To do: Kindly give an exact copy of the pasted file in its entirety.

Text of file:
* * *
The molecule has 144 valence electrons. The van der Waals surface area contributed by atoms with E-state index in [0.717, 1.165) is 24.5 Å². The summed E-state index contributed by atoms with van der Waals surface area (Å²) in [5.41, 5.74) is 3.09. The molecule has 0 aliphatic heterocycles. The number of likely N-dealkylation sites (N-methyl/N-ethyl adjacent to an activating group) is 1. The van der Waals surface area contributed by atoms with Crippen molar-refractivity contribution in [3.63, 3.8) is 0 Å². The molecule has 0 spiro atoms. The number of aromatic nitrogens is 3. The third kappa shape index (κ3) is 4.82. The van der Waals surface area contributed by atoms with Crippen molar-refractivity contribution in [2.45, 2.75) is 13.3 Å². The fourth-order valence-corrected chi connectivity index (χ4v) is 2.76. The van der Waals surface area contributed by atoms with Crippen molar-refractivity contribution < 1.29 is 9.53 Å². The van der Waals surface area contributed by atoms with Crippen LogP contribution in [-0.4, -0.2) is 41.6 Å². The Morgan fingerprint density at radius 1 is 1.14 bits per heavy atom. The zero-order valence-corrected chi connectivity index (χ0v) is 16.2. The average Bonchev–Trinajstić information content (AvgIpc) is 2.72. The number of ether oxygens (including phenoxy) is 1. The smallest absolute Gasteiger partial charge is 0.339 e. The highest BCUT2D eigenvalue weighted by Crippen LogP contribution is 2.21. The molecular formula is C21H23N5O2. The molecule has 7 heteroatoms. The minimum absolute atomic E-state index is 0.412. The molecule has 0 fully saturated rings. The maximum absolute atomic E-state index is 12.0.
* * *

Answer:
The molecule has 144 valence electrons. The van der Waals surface area contributed by atoms with E-state index in [0.717, 1.165) is 24.5 Å². The summed E-state index contributed by atoms with van der Waals surface area (Å²) in [5.41, 5.74) is 3.09. The molecule has 0 aliphatic heterocycles. The number of likely N-dealkylation sites (N-methyl/N-ethyl adjacent to an activating group) is 1. The van der Waals surface area contributed by atoms with Crippen molar-refractivity contribution in [3.63, 3.8) is 0 Å². The molecule has 0 spiro atoms. The number of aromatic nitrogens is 3. The third kappa shape index (κ3) is 4.82. The van der Waals surface area contributed by atoms with Crippen molar-refractivity contribution in [2.45, 2.75) is 13.3 Å². The fourth-order valence-corrected chi connectivity index (χ4v) is 2.76. The van der Waals surface area contributed by atoms with Crippen molar-refractivity contribution < 1.29 is 9.53 Å². The van der Waals surface area contributed by atoms with Crippen LogP contribution in [-0.4, -0.2) is 41.6 Å². The Morgan fingerprint density at radius 1 is 1.14 bits per heavy atom. The zero-order valence-corrected chi connectivity index (χ0v) is 16.2. The average Bonchev–Trinajstić information content (AvgIpc) is 2.72. The number of ether oxygens (including phenoxy) is 1. The smallest absolute Gasteiger partial charge is 0.339 e. The highest BCUT2D eigenvalue weighted by Crippen LogP contribution is 2.21. The molecular formula is C21H23N5O2. The molecule has 7 heteroatoms. The minimum absolute atomic E-state index is 0.412. The molecule has 0 fully saturated rings. The maximum absolute atomic E-state index is 12.0.